The view from my couch
TNT Coverage of the Bud Shootout
by Cheryl Lauer
February 8, 2004
The long off-season is over and the 2004 NASCAR season officially began with the Bud Shootout on Saturday night! TNT did a very a good job with their broadcast of an action-packed race. The broadcast started off with an excellent pre-race show hosted by Bill Weber. The highlight of the show was Dave Burns' segment. I thought this week's Dave Discovers was hilarious!
The taped segment for Dave Discovers took Burns to an empty grandstand at the track populated by stand-up cut-outs of all of the drivers entered in the Shootout. All, except occasional Cup driver, Boris Said, who obviously doesn't have his own sponsor or stand-up cut-out. So TNT had Boris himself standing motionless among the other cardboard drivers. I just thought this was so funny and Burns' deadpan up until the point he started talking to Boris was classic. Good job, Dave!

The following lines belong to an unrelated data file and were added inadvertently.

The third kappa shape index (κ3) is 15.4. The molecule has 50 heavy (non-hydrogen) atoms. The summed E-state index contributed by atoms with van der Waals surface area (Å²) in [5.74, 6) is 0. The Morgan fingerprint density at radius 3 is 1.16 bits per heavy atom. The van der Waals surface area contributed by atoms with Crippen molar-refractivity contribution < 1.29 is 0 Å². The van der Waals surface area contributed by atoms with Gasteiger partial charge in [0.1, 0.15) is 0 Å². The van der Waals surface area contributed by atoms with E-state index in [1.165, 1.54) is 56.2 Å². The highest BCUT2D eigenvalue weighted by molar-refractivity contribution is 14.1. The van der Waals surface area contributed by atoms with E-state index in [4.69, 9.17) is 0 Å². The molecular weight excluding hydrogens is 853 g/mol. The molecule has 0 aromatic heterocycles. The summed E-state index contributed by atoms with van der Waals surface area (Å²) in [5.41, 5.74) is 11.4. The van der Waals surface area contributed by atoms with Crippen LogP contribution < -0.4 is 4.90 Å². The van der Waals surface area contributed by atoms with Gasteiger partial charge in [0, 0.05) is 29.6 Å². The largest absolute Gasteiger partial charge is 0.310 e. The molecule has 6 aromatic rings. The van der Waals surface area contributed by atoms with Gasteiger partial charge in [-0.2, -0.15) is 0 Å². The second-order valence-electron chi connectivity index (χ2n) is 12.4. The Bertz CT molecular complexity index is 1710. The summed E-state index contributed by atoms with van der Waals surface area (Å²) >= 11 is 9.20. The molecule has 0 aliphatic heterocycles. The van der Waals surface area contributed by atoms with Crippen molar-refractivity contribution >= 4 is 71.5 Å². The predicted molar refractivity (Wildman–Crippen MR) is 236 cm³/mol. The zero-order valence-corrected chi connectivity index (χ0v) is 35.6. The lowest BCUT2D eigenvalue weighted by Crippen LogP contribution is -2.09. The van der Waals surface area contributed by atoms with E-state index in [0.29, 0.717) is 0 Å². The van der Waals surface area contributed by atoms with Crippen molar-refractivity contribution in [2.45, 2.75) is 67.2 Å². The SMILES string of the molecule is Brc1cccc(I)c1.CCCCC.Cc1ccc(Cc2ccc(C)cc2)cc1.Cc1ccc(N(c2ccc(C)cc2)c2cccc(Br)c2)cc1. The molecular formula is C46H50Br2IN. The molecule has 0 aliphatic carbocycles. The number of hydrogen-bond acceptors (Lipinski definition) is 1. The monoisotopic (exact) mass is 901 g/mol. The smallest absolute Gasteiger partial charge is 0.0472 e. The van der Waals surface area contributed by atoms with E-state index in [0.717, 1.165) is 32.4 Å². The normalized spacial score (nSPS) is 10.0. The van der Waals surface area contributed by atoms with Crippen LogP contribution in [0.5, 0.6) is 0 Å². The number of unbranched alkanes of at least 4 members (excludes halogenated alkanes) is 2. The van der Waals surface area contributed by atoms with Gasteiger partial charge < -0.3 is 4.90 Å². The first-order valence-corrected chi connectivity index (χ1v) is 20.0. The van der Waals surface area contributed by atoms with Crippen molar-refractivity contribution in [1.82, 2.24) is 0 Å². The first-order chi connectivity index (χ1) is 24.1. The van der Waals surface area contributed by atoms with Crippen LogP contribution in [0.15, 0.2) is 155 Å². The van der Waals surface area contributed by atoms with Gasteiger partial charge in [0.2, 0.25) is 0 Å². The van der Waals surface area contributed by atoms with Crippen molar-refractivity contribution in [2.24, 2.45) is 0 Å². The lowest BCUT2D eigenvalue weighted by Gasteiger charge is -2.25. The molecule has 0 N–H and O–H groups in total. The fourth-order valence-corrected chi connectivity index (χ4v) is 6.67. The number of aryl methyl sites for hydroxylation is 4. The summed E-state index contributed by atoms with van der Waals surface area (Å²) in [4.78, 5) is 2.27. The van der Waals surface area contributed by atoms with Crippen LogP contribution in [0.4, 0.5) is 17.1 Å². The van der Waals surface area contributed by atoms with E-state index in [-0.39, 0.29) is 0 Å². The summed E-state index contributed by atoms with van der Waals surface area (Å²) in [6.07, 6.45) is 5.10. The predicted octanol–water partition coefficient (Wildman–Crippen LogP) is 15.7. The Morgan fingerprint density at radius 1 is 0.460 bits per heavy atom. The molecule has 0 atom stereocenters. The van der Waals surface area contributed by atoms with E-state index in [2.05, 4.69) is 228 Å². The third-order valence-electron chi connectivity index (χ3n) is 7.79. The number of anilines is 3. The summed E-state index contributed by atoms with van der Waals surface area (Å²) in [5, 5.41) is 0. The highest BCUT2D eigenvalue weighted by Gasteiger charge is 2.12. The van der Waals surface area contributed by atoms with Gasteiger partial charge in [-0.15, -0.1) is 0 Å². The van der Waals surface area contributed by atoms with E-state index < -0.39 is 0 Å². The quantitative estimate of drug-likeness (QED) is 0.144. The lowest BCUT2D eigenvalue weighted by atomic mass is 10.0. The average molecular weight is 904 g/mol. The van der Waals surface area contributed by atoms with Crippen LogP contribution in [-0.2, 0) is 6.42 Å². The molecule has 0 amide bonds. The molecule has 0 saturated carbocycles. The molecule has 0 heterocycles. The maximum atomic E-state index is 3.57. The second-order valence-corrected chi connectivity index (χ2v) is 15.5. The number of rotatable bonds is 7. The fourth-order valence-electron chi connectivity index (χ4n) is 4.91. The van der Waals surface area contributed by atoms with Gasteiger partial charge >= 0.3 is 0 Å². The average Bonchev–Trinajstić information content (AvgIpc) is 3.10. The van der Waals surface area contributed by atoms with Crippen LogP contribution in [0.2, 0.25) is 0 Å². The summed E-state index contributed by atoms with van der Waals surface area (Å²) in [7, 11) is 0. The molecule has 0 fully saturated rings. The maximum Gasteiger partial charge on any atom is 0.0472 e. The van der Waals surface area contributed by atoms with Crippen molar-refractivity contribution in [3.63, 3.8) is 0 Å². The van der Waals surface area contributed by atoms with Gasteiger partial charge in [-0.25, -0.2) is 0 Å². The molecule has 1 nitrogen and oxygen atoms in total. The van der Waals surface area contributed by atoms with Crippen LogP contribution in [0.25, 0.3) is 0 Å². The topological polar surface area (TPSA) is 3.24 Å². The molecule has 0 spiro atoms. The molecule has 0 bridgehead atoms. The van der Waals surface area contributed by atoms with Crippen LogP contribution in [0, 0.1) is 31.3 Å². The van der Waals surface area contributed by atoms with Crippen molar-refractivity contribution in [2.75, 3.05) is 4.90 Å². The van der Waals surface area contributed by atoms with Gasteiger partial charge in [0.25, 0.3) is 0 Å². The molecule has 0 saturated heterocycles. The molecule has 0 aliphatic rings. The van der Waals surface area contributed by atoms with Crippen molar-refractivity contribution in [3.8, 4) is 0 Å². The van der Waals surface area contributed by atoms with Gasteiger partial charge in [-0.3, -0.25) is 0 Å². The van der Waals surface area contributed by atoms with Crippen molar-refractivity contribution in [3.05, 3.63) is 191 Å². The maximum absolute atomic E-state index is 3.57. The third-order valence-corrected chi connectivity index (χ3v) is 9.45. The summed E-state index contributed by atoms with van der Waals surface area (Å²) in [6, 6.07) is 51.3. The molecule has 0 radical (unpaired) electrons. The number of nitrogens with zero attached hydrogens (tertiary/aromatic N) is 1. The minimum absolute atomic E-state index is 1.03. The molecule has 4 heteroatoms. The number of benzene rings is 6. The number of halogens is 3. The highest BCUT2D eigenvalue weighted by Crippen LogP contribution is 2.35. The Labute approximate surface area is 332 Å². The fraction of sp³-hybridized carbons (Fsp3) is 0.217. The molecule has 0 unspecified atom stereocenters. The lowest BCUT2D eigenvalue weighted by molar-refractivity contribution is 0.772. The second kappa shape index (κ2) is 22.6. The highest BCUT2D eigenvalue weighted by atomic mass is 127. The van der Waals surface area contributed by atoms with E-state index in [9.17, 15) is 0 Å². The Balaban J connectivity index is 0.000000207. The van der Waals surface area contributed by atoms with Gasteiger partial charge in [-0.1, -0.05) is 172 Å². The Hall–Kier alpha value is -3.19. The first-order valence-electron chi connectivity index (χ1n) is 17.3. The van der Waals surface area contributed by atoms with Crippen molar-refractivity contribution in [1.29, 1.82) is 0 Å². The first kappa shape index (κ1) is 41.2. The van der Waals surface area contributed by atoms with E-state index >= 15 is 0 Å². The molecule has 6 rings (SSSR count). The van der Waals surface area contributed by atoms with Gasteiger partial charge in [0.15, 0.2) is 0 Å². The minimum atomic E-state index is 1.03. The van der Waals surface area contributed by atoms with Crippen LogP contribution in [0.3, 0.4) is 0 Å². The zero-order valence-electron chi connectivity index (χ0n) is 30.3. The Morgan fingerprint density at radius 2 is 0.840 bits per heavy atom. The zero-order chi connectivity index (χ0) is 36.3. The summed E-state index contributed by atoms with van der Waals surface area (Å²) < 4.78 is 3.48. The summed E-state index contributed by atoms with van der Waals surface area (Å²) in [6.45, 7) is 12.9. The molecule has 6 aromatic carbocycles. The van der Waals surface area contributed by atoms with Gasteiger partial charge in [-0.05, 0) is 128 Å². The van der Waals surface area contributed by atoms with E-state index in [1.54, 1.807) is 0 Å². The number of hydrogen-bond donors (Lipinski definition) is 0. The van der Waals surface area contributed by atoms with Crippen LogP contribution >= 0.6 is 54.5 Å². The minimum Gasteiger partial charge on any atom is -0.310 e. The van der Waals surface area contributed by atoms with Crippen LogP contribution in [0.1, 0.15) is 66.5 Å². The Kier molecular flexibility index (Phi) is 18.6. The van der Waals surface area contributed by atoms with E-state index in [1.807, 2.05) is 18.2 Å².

As usual, Weber had a good mixture of live interviews with several of the top drivers as well as taped footage showing their highlights from the previous season. He also included a very good graphic detailing the rules and procedures for this year's Shootout. This is always helpful, even to the veteran fans since NASCAR keeps tweaking the rules on this all-star event.
I was a little bothered by all the explaining and what appeared to be apologizing by the commentators on Speed and TNT this weekend when referring to the Winston Cup Series. During this broadcast, Bill Weber said something like "...Matt Kenseth who won what was called the Winston Cup Championship in the past..." I understand that Nextel has paid the naming right for the series and that NASCAR would prefer to distance themselves from the tobacco industry, but personally, I have a little trouble with rewriting history so that it sounds like the series has always been called Nextel Cup. At least Bill clarified that it was Winston Cup when Matt Kenseth won the championship just last year.